The KPMG audit revealed that Atlanta’s water department has kept almost $4 million that should have been refunded to 29,000 customers who closed their accounts. Apparently, part of the problem is that no one told customer-service reps about changes last year in the city code.
In January 2008, the City Council required refunds of customer deposits within 60 days of closing an account. Deposits also must be refunded to customers with five years of uninterrupted service.
Instead, Atlanta refunds your deposit if and when you ask for it. Deposits for many older accounts were “reset” to January 2007 when the city switched to new software. That means some refunds would be delayed up to 59 months.
As of February, the auditors found more than 13,000 customers were due refunds of $50 or more.
Watershed Management’s procedures “appear to conflict with current city code and may conflict with state law regarding disposition of unclaimed property,” the auditors said. A conflict with city code could well mean the activity is illegal.
The auditors also found that planned increases in water rates may be too high and recommended the City Council consider giving customers some relief. Rates have climbed by 70 percent since 2004 and an additional 80 percent are planned over the next four years.
Current Atlanta rates are the second-highest in the country for systems of comparable size.
The average Atlanta household pays $107 a month for water and sewer service, an amount that will top $150 by 2012 with planned rate hikes. The auditors said a monthly bill today should be no higher than $80.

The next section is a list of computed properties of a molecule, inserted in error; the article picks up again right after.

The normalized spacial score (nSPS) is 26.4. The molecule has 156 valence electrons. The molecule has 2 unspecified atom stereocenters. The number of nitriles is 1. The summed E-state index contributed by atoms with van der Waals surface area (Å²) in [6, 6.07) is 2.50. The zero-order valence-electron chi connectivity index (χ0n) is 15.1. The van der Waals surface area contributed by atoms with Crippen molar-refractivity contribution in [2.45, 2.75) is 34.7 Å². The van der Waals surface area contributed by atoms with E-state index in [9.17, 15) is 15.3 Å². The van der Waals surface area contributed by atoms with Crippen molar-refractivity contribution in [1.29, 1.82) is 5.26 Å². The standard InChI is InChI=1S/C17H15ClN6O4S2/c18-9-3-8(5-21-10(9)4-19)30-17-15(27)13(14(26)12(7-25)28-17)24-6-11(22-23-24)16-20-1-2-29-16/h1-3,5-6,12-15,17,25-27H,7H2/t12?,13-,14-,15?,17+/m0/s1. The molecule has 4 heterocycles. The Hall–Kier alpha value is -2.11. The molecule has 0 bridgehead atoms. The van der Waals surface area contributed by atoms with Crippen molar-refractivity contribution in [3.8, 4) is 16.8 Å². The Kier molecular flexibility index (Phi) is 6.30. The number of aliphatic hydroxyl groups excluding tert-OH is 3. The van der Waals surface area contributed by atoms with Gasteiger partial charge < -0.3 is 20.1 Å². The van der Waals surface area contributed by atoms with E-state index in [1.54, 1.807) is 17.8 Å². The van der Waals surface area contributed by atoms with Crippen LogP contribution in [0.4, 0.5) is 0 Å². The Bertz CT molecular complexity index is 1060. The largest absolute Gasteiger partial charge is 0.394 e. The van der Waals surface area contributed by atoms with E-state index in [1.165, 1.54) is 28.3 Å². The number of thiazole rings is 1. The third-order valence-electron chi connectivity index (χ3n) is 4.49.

Of the 83 recommendations presented in the audit, Atlanta’s water management agrees either in whole or in part with 75 and has already said it will take appropriate steps to implement them.
But DWM and Glass have expressed concerns about the methodology used in preparing the audit. Glass has said some of the findings are fundamentally flawed because of the auditors’ failure to take the changed financial situation with the global economy and credit markets into account.
DWM is concerned that KPMG did not perform a “risk assessment” of each recommendation to determine whether the recommendation would be cost-effective and efficient to implement, nor did the auditors prioritize the 83 recommendations to help the department determine which ones should be implemented first.
In one section of its report, KPMG recommends doing one or more of four things with excess revenues:
• Set up a reserve account to be used for rate stabilization.
• Pay down existing debt.
• Begin funding some capital projects with cash upfront.
• Reduce rates.
DWM considers the first and third options to be feasible. But it thinks paying down debt that carries a lower interest rate than the department can get now is not a good choice, and the department says that reducing rates is just not feasible now.
The full 170-page KPMG audit and the agency’s response are available at www.atlantawatershed.org.